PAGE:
According to the Centers for Disease Control and Prevention, 71 million Americans have high cholesterol, but only about one in three of those affected actually have control of the condition. Because high cholesterol drastically increases your risk of heart disease and stroke, lowering your levels is essential for your health. Diet plays a central role in keeping cholesterol levels in check so dish up more of these foods and reduce your need for cardiac care in the future.
The monounsaturated fatty acids in olive oil have positive effects on your cholesterol in two ways. First, these acids help to lower your LDL cholesterol, or bad cholesterol. This is the form of cholesterol that clogs your blood vessels, which leads to heart disease and strokes. Second, olive oil helps to boost your HDL cholesterol, or good cholesterol. HDL cholesterol helps to remove LDL cholesterol from your system by removing it from blood vessels and transferring it to the liver, where it is broken down to be flushed from the body. Olive oil is high in calories, so aim for one or two tablespoons per day on salads or in cooking.
Fiber in whole grains helps lower cholesterol by speeding food through the intestines and by encouraging the production of LDL receptors by the liver. Soluble fiber in particular reduces the amount of bile in your intestines. The liver makes bile salts to make up for the lost bile, and LDL cholesterol is needed to make the salts. As such, the liver uses up more cholesterol, and your numbers come down.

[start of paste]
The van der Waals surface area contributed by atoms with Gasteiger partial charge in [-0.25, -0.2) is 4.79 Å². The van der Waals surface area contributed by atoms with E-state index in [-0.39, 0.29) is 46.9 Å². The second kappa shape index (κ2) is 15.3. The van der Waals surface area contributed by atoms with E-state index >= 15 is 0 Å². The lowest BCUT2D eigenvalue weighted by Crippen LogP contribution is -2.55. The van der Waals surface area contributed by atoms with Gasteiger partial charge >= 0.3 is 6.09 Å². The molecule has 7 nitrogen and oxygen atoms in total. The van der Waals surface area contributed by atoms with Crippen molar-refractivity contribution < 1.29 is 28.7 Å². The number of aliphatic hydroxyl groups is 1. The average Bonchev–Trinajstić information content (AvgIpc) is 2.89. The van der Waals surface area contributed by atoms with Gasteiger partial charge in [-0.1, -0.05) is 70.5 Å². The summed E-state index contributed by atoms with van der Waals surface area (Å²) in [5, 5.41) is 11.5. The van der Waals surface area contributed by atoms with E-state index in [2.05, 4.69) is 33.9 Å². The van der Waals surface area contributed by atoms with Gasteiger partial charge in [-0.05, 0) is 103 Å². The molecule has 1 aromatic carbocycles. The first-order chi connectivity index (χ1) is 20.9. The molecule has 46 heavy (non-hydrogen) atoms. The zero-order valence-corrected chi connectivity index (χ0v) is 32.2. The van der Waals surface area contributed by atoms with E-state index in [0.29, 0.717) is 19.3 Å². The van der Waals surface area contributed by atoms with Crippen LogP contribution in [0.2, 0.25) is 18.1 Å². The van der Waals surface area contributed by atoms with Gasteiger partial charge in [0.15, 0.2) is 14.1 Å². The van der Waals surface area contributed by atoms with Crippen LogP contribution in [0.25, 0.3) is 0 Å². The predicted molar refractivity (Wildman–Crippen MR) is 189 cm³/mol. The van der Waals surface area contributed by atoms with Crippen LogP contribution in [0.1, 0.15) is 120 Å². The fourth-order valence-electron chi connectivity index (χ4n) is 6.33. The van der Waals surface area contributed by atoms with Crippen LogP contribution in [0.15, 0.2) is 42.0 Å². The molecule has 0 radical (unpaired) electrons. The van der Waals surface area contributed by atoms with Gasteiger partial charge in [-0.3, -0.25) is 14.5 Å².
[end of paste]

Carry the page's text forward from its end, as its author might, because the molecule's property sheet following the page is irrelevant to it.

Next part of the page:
Fatty fishes, including tuna and salmon, have high levels of omega-3 acids, which helps to lower LDL and boost HDL cholesterol. Fish also discourages build-up of plaque in blood vessels from cholesterol and is a good substitute for high cholesterol red meats in your meal plans.
If you are concerned about your heart health, you can seek cardiac care at Good Samaritan Hospital. Our San Jose hospital has a range of cardiac services, from emergency care to long-term management of heart conditions. Find out more about our hospital by calling (408) 559-2011.